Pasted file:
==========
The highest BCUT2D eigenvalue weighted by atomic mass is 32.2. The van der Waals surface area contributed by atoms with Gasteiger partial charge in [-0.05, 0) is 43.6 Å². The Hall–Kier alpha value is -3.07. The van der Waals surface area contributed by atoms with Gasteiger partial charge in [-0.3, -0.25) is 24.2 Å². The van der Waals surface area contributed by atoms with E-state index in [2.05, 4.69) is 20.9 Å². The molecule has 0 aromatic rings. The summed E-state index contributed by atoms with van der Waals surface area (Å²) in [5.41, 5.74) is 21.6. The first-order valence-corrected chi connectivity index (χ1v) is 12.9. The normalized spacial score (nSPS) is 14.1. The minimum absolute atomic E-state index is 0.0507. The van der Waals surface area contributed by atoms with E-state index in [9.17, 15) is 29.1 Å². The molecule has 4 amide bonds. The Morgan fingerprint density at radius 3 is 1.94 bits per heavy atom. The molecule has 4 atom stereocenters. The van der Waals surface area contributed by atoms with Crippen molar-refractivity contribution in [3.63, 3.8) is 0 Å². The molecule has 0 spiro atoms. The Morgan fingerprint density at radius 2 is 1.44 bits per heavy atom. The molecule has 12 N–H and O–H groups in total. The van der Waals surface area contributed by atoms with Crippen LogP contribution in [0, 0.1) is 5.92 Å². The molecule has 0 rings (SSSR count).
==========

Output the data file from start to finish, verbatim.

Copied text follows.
The highest BCUT2D eigenvalue weighted by atomic mass is 32.2. The van der Waals surface area contributed by atoms with Gasteiger partial charge in [-0.05, 0) is 43.6 Å². The Hall–Kier alpha value is -3.07. The van der Waals surface area contributed by atoms with Gasteiger partial charge in [-0.3, -0.25) is 24.2 Å². The van der Waals surface area contributed by atoms with E-state index in [2.05, 4.69) is 20.9 Å². The molecule has 0 aromatic rings. The summed E-state index contributed by atoms with van der Waals surface area (Å²) in [5.41, 5.74) is 21.6. The first-order valence-corrected chi connectivity index (χ1v) is 12.9. The normalized spacial score (nSPS) is 14.1. The minimum absolute atomic E-state index is 0.0507. The van der Waals surface area contributed by atoms with E-state index in [9.17, 15) is 29.1 Å². The molecule has 4 amide bonds. The Morgan fingerprint density at radius 3 is 1.94 bits per heavy atom. The molecule has 4 atom stereocenters. The van der Waals surface area contributed by atoms with Crippen molar-refractivity contribution in [3.63, 3.8) is 0 Å². The molecule has 0 spiro atoms. The Morgan fingerprint density at radius 2 is 1.44 bits per heavy atom. The molecule has 12 N–H and O–H groups in total. The van der Waals surface area contributed by atoms with Crippen LogP contribution in [0, 0.1) is 5.92 Å². The molecule has 0 rings (SSSR count).